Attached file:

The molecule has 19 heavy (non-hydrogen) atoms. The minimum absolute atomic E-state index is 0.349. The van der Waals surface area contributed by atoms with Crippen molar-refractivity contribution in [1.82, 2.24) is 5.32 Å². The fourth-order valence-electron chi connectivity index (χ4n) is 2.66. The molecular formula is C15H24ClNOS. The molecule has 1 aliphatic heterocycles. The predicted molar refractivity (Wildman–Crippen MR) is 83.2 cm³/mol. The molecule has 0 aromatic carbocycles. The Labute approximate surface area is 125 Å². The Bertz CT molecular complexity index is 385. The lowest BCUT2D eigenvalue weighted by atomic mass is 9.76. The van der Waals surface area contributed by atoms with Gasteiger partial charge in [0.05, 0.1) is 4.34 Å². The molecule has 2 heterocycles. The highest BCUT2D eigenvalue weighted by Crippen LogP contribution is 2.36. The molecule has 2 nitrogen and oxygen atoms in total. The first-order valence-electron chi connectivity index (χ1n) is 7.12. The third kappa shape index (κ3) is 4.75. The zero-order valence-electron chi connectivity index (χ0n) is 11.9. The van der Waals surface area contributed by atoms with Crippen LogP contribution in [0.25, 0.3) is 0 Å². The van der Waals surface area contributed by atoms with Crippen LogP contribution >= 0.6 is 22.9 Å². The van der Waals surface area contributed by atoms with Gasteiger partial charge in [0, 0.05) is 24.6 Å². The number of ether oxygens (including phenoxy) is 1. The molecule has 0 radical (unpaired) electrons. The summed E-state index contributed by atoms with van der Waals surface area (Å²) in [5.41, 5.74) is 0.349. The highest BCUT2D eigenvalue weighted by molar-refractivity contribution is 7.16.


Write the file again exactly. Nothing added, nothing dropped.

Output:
The molecule has 19 heavy (non-hydrogen) atoms. The minimum absolute atomic E-state index is 0.349. The van der Waals surface area contributed by atoms with Crippen molar-refractivity contribution in [1.82, 2.24) is 5.32 Å². The fourth-order valence-electron chi connectivity index (χ4n) is 2.66. The molecular formula is C15H24ClNOS. The molecule has 1 aliphatic heterocycles. The predicted molar refractivity (Wildman–Crippen MR) is 83.2 cm³/mol. The molecule has 0 aromatic carbocycles. The Labute approximate surface area is 125 Å². The Bertz CT molecular complexity index is 385. The lowest BCUT2D eigenvalue weighted by atomic mass is 9.76. The van der Waals surface area contributed by atoms with Gasteiger partial charge in [0.05, 0.1) is 4.34 Å². The molecule has 2 heterocycles. The highest BCUT2D eigenvalue weighted by Crippen LogP contribution is 2.36. The molecule has 2 nitrogen and oxygen atoms in total. The first-order valence-electron chi connectivity index (χ1n) is 7.12. The third kappa shape index (κ3) is 4.75. The zero-order valence-electron chi connectivity index (χ0n) is 11.9. The van der Waals surface area contributed by atoms with Crippen LogP contribution in [0.25, 0.3) is 0 Å². The van der Waals surface area contributed by atoms with Crippen LogP contribution >= 0.6 is 22.9 Å². The van der Waals surface area contributed by atoms with Gasteiger partial charge in [0, 0.05) is 24.6 Å². The number of ether oxygens (including phenoxy) is 1. The molecule has 0 radical (unpaired) electrons. The summed E-state index contributed by atoms with van der Waals surface area (Å²) in [5.41, 5.74) is 0.349. The highest BCUT2D eigenvalue weighted by molar-refractivity contribution is 7.16.